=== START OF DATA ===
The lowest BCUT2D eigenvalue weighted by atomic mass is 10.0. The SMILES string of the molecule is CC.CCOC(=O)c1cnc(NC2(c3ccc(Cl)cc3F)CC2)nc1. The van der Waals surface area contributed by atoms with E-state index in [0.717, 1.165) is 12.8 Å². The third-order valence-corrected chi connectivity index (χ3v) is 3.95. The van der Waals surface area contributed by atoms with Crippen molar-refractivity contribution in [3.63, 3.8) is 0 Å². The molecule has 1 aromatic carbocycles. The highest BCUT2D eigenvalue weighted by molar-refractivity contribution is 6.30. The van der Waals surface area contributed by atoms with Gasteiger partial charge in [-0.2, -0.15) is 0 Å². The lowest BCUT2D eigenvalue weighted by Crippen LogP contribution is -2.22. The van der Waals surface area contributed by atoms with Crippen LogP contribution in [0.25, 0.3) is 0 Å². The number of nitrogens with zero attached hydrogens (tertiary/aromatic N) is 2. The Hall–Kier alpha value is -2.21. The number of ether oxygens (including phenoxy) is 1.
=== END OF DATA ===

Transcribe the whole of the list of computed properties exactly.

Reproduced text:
The lowest BCUT2D eigenvalue weighted by atomic mass is 10.0. The SMILES string of the molecule is CC.CCOC(=O)c1cnc(NC2(c3ccc(Cl)cc3F)CC2)nc1. The van der Waals surface area contributed by atoms with E-state index in [0.717, 1.165) is 12.8 Å². The third-order valence-corrected chi connectivity index (χ3v) is 3.95. The van der Waals surface area contributed by atoms with Crippen molar-refractivity contribution in [3.63, 3.8) is 0 Å². The molecule has 1 aromatic carbocycles. The highest BCUT2D eigenvalue weighted by molar-refractivity contribution is 6.30. The van der Waals surface area contributed by atoms with Gasteiger partial charge in [-0.2, -0.15) is 0 Å². The lowest BCUT2D eigenvalue weighted by Crippen LogP contribution is -2.22. The van der Waals surface area contributed by atoms with Crippen LogP contribution in [0.25, 0.3) is 0 Å². The number of nitrogens with zero attached hydrogens (tertiary/aromatic N) is 2. The Hall–Kier alpha value is -2.21. The number of ether oxygens (including phenoxy) is 1.